“Almost all of them are awaiting trial. They make clothes, even uniforms for the prison (officials), Civil Defense and others,” he said. At the computer-training center where there are one dozen laptops, the inmates worked on three desktops.
At the educational training center, 10 others paid a rapt attention to their colleague who taught them ‘Multiplication of Decimal’ on a white board. “We are just trying to manage the space with the accommodation we have,” Mr. Francis Enobore said of the dearth of facilities. At the female prison, the inmates are taught how to make, wash and set hairs at the salon.
There are 16 inmates studying for their first degrees and two for postgraduate diploma at the National Open University of Nigeria. He spoke further, that 50 inmates from the Abeokuta Prison have graduated in their NCE program, adding that another 50 inmates were matriculated on same day.
The university authorities waive their tuition fees. Unlike in the male prison, experienced female warders are assigned to teach the inmates. Francis Enobore, said that there is a lot of misinformation out there, which can give room for speculation.
He said that the primary objective of vocational training is to take in the inmate and identify the cause of their rebellion against the society before treatment measures are administered.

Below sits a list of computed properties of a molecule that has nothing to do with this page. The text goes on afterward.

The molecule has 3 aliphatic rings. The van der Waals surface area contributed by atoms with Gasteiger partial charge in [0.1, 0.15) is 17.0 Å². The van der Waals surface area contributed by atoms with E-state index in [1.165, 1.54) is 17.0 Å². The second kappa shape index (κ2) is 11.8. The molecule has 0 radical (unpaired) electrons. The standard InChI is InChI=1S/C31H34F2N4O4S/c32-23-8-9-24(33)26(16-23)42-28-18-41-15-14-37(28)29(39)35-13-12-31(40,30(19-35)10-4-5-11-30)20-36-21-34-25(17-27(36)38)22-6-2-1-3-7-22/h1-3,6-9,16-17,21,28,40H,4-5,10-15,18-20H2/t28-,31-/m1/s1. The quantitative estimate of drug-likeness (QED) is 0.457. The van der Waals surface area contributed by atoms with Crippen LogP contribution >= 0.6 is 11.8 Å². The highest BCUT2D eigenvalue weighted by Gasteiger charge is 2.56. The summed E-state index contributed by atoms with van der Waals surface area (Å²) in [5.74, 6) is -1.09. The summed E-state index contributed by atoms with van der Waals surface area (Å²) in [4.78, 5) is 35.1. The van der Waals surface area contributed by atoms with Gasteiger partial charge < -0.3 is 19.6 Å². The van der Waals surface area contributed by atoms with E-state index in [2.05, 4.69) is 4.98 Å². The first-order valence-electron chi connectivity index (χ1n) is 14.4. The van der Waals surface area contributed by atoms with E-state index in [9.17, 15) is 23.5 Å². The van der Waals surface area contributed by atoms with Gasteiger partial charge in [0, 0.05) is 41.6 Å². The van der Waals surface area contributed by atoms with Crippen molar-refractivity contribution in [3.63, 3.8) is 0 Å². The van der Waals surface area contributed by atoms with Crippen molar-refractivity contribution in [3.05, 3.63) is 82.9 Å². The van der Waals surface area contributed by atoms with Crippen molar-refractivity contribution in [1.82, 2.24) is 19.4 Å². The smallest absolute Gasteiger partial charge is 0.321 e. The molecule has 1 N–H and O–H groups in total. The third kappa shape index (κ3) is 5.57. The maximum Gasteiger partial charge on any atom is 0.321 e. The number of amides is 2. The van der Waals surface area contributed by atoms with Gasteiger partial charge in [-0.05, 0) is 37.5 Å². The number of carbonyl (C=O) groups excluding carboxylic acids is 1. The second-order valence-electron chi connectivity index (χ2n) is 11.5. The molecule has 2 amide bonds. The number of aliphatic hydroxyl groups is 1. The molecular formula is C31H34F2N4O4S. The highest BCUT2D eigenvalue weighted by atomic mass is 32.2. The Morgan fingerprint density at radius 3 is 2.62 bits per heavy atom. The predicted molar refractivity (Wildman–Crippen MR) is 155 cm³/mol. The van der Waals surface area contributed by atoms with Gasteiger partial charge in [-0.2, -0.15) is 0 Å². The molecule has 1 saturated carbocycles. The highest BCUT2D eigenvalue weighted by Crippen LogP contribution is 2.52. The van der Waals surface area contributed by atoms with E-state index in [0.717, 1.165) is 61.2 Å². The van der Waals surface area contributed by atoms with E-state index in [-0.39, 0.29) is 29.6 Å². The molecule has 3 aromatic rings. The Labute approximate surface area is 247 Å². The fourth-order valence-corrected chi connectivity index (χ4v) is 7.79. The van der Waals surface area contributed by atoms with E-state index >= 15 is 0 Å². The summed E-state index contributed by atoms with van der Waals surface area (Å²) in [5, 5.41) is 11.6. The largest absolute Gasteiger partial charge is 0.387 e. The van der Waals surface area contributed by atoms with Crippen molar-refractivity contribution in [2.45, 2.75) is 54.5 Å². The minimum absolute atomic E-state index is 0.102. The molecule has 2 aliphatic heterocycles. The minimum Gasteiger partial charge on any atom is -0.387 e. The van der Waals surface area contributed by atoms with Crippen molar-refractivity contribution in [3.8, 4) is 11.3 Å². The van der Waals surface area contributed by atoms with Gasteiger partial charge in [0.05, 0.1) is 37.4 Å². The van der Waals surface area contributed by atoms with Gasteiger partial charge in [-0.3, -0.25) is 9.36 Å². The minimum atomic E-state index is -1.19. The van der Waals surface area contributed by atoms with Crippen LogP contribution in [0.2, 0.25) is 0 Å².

Mr. Enobore said the practice of paying bail fees for prison inmates who could not afford them does not help both the beneficiaries and the society. “When people come to the prison to pay the fines for these inmates, they are not really helping them, because the inmate is probably one or two months into learning a skill in the prison and you come and make him go,” Mr. Enobore said.
“And you are not taking him to your house. So what happens is that within a short while, he commits another crime and returns to the prison.
“If you are so concerned about arresting the prison situation, you can go to a skill acquisition center in the prison, buy an equipment and engrave the inmate’s name on it. And let him communicate to you if he’s denied access to it.
“As soon as he leaves, he goes away with his equipment and continues his craft,” he said.
At the 1,700 capacity Kirikiri Medium Prison, there are 3,051 inmates, 2,627 of who are awaiting trial persons. The Kirikiri Female Prisons with a capacity of 211 has 273 inmates and 208 among them are awaiting trial.
There are four pregnant inmates and 12 babies. It was gathered that they bring their pregnancies from outside. “All inmates undergo series of tests including pregnancy tests before they are brought here.
“We take care of the babies, when they get to 18 months, we interview their mothers and ask them to invite their relatives to come take them. Otherwise, they are taken to welfare,” a Prison official said.
Barrister Yinka Lawal, PRAWA’s Executive Director, said many Nigerian prisons are overstretched. “We have so many people in prison that ought not to be there,” he said.
“About three years ago, through our intervention, we released one of the longest serving awaiting trial inmates – 17 years – from Enugu Prisons.